Classic Pitchfork: spend thirty seconds on a song, reach all sorts of erroneous conclusions and call it a wrap. Though I have my issues with Christgau and I don’t care much for ranking systems, I share his sentiments. “It’s a Hit” is a multi-faceted, acerbic and insightful look at the more obscene tendencies of the human race.

Here’s the “controversial” opening verse:

Any chimp can play human for a day
Use his opposable thumbs to iron his uniform
And run for office on election day
Fancy himself a real decision-maker
And deploy more troops than salt shakers
But it’s a jungle when war is made
And you’ll panic and throw your own shit at the enemy
The camera pulls back to reveal your true identity
Look, it’s a sheep in wolf’s clothing
A smoking gun holding ape

Abridged version for dummies: “The existence of war proves that on a very fundamental level, the human race has not progressed beyond the territorial tendencies of our evolutionary ancestors.” Though Bush II comes to mind in the context of the times, he’s just one of many politicians elected in part because they “served our country” (even if the service was a bullshit National Guard assignment). And all politicians, regardless of party affiliation, throw shit at their enemies when they’re caught in the act of doing something insidious and vile. Dahlen completely missed the larger issues raised by the verse . . . and completely ignored verses two through four, which further broaden the scope of the song.

The second verse deals with the pathetic urge of the dominant male to impress others by collecting and displaying various possessions that communicate his “identity” (“Any asshole can open a museum/Put all the things he loves on display so everyone can see ’em”). “Possessions” include “the house, a car, a thoughtful wife,” in keeping with the masculine nature of American society. The third verse describes the tendency of the populace to fall in love with the shiny new thing, with the latest craze, or, in this case, the preppie author whose first release dazzled the audience and is under pressure to produce another masterpiece . . . or else:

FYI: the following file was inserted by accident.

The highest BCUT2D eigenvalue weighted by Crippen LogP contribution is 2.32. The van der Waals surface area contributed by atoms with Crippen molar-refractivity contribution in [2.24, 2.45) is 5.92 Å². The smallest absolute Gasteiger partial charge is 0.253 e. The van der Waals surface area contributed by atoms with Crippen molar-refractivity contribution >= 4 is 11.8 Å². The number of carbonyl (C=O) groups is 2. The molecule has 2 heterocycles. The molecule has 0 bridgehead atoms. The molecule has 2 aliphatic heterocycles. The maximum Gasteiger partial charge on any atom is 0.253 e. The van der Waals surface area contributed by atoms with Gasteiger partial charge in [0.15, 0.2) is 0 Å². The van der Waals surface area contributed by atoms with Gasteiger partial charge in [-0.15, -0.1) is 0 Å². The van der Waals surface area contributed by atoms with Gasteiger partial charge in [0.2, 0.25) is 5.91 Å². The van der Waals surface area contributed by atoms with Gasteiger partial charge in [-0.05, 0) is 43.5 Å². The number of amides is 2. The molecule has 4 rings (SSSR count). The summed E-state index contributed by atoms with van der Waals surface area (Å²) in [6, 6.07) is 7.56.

But it’s a sin when success complains
And your writer’s block, it don’t mean shit
Just throw it against the wall and see what sticks
Got to write a hit
I think this is it
It’s a hit

And if it’s not
Then it’s a holiday for hanging

Jenny closes her panorama of a dysfunctional society by capturing its need to make its collective bloodlust appear civilized through the establishment of legal procedures, allowing those responsible for executions to claim they were only following orders while justifying their misdeeds through the trappings of Christianity. But instead of attacking the system, Jenny wisely chose to confront the individual conscience:

Any fool can play executioner for a day
And say with fingers pointed in both directions
“He went thataway”
It’s only a switch or syringe
Exempt from eternal sins
But you still wear a cross
And you think you’re going to get in
Ah, but the pardons never come from upstairs
They’re always a moment too late
But it’s entertainment
Keep the crowd on their toes
It’s justice, we’re safe
It’s not a hit, it’s a holiday
Shoo bop, shoo bop, my baby
It’s a holiday for hanging, yeah